Even in our small part of the world, COVID19 has brought challenges and opportunities to Maven. In a portion of our business we facilitate annual planning and strategy meetings. Before COVID, 100% of those meetings would be held in-person to facilitate collaboration, focus and communication within the executive team. We are adapting by hosting those meetings online in Zoom and eliminating the constraints of travel. And while we lose some of the benefit of an in-person meeting, Zoom is helping us innovate everything from how time is blocked (mulit-day vs single day) for different topics to using digital tools for brainstorming to bringing in specialists for some sections (no travel required) and recording meeting video for post meeting transcription. As one door closes, another opens.
How has COVID19 changed your business?
Most businesses have already made COVID19 related changes to their business, both in their strategy (new customer needs, different competitive landscape, pressure on prices, etc.) and in their operations (headcount reductions, different work processes, working from home instead of the office, etc).
What leaders should question is whether they need to take a further few steps back and look more thoroughly and long term at their business and industry. The decisions and changes that were made to get to the “new normal” of the last few months, may not serve the organization best for the next 18-24 months. We think it is imperative that organizations do a fresh in-depth review of their current strategy and operations to be prepared to have success in 2021 and beyond.
For a thorough strategy review we recommend, at a minimum, a 1-2 day executive meeting to reconsider the answers to the strategy questions posed above.
- Where will we play? What new products or services should we offer? What should we change about current products or services? How have customer needs changed? Should we change which customer segments we focus on? Where are the new opportunities?
- How will we win? Is our value proposition as compelling as before COVID19? Should we modify our value proposition? Should we change prices? How has the competitive landscape changed? Do we have new competitors? Have current competitors gained strength or weakened? Are we in a better or worse competitive position to win?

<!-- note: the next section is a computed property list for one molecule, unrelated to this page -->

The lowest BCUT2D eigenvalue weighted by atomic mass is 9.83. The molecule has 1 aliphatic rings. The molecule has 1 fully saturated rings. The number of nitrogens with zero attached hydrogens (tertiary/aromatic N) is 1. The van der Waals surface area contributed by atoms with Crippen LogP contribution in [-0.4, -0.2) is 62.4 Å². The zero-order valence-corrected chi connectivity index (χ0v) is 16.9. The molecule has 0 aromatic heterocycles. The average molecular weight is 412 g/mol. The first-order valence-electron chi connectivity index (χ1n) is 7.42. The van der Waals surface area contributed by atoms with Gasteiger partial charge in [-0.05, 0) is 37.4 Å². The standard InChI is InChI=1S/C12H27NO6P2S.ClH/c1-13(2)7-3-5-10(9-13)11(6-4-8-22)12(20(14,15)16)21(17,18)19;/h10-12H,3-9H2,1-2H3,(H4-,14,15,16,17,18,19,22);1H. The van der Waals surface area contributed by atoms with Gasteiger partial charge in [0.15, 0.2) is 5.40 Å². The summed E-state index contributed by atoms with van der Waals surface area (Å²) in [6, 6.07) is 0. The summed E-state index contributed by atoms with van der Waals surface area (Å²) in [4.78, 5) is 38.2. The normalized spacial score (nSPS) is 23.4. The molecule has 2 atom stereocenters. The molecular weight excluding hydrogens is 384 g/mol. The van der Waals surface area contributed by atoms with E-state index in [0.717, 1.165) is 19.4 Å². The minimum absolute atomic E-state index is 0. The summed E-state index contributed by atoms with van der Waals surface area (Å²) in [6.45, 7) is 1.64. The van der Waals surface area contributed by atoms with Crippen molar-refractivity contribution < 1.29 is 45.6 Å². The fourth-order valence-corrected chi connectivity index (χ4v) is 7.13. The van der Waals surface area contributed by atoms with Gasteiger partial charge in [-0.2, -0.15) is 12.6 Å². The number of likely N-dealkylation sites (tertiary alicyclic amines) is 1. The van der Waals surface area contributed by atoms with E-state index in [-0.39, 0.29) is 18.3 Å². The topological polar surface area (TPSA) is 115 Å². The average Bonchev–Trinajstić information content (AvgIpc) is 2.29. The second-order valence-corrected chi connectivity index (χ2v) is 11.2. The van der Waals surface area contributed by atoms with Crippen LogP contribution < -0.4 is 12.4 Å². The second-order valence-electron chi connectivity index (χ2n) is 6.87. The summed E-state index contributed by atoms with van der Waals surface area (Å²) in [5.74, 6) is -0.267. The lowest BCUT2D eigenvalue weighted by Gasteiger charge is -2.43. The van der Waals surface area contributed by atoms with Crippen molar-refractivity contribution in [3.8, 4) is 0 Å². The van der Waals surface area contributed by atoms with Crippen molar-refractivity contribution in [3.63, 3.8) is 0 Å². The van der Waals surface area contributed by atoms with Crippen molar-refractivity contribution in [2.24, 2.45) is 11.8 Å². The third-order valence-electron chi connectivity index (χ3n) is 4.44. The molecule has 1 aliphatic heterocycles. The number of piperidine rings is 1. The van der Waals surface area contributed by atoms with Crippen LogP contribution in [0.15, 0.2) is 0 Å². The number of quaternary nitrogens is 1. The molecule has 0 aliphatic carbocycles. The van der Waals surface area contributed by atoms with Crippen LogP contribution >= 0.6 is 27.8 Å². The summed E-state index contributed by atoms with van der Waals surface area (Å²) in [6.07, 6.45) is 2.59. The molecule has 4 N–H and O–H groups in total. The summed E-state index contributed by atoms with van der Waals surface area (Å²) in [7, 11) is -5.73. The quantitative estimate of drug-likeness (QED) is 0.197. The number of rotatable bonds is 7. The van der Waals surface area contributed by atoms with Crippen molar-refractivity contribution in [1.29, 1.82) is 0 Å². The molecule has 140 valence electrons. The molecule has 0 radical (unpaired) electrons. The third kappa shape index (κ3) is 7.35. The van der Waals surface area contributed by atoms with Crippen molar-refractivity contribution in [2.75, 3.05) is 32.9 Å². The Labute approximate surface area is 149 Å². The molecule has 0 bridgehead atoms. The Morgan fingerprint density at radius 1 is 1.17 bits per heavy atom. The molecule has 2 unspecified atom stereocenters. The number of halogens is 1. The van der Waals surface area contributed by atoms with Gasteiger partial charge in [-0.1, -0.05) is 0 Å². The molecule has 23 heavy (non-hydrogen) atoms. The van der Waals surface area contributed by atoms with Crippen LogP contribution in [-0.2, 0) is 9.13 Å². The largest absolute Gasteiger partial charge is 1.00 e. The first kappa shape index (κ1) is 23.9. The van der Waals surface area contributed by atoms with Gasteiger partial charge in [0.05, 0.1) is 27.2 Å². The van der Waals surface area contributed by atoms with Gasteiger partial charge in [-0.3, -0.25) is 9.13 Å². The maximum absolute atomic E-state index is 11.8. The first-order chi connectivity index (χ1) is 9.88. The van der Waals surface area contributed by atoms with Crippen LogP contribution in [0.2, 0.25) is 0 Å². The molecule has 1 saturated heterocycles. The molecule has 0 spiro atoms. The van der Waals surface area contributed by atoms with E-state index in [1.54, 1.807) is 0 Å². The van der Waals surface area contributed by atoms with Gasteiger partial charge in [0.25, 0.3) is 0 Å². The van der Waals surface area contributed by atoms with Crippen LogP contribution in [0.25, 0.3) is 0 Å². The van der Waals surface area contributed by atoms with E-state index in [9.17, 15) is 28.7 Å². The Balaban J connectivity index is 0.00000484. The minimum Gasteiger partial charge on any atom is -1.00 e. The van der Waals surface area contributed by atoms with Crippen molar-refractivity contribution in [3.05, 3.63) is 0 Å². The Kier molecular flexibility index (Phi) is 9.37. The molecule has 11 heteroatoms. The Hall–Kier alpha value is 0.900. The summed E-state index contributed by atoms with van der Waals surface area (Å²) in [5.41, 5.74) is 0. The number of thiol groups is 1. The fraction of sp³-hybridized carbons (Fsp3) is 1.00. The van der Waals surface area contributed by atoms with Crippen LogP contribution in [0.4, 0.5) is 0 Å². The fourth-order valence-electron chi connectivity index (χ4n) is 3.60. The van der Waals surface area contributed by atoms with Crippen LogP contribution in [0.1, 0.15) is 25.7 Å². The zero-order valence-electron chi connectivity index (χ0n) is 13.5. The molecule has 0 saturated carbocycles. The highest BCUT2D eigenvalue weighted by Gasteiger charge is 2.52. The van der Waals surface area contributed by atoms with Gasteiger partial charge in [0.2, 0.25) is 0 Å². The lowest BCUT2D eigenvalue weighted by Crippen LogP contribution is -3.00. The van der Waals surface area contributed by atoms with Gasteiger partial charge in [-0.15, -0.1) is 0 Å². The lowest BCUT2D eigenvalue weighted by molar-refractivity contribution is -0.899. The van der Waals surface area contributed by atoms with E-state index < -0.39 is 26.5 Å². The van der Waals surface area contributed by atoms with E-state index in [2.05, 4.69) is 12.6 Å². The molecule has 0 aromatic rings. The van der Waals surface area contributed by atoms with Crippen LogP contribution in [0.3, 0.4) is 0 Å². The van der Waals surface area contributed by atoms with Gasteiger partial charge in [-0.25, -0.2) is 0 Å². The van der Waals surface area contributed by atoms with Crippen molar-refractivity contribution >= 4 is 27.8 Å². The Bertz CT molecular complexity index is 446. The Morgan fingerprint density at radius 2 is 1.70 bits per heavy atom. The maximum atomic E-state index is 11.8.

- What capabilities must be in place? What new core competencies are needed to succeed?
Operationally companies have made many changes to function in the new environment. New workplace safety protocols and working from home are the biggest changes most companies experienced. Both of those have current and long-term implications for how companies operate. Offices expense are significant for many businesses. What is your plan for operating when people are able to come back to the office? Do you need as much office space as you now have? When will you have the opportunity to reduce your office space? What will be your work from home policy? How will work from home change your compensation structure? How will competitive pay rates change when significantly more people are given the choice to continue to work from home? How will the competition for talent change?
Are you and your team prepared for 2021?
If your team is not prepared, now is the time to begin making those plans. If you have questions on how to make 2021 a success for your company set up some time with our team to talk about your goals. Contact us at firstname.lastname@example.org